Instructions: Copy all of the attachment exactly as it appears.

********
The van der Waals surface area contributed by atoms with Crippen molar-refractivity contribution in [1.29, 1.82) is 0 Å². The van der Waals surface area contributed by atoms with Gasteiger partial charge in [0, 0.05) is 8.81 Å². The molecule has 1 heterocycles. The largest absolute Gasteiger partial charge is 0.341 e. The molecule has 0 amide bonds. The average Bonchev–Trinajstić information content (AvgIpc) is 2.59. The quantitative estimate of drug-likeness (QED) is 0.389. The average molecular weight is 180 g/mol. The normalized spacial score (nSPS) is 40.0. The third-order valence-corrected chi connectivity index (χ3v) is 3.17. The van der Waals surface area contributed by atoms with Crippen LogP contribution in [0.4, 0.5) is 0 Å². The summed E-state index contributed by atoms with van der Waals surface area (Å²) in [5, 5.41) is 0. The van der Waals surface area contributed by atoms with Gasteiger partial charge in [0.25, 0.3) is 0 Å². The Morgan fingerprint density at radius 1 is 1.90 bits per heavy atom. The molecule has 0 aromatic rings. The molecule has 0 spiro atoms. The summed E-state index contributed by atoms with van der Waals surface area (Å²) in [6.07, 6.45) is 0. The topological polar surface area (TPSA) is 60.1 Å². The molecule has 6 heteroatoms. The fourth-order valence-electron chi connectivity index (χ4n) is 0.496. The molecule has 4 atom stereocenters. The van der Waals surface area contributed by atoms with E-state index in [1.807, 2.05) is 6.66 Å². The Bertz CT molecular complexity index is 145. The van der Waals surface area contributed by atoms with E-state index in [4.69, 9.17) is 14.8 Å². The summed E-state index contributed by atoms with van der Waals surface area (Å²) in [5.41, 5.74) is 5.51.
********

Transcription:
The van der Waals surface area contributed by atoms with Crippen molar-refractivity contribution in [1.29, 1.82) is 0 Å². The van der Waals surface area contributed by atoms with Gasteiger partial charge in [0, 0.05) is 8.81 Å². The molecule has 1 heterocycles. The largest absolute Gasteiger partial charge is 0.341 e. The molecule has 0 amide bonds. The average Bonchev–Trinajstić information content (AvgIpc) is 2.59. The quantitative estimate of drug-likeness (QED) is 0.389. The average molecular weight is 180 g/mol. The normalized spacial score (nSPS) is 40.0. The third-order valence-corrected chi connectivity index (χ3v) is 3.17. The van der Waals surface area contributed by atoms with Crippen LogP contribution in [0.4, 0.5) is 0 Å². The summed E-state index contributed by atoms with van der Waals surface area (Å²) in [5, 5.41) is 0. The van der Waals surface area contributed by atoms with Gasteiger partial charge in [0.25, 0.3) is 0 Å². The Morgan fingerprint density at radius 1 is 1.90 bits per heavy atom. The molecule has 0 aromatic rings. The molecule has 0 spiro atoms. The summed E-state index contributed by atoms with van der Waals surface area (Å²) in [6.07, 6.45) is 0. The topological polar surface area (TPSA) is 60.1 Å². The molecule has 6 heteroatoms. The fourth-order valence-electron chi connectivity index (χ4n) is 0.496. The molecule has 4 atom stereocenters. The van der Waals surface area contributed by atoms with E-state index in [1.807, 2.05) is 6.66 Å². The Bertz CT molecular complexity index is 145. The van der Waals surface area contributed by atoms with E-state index in [4.69, 9.17) is 14.8 Å². The summed E-state index contributed by atoms with van der Waals surface area (Å²) in [5.41, 5.74) is 5.51.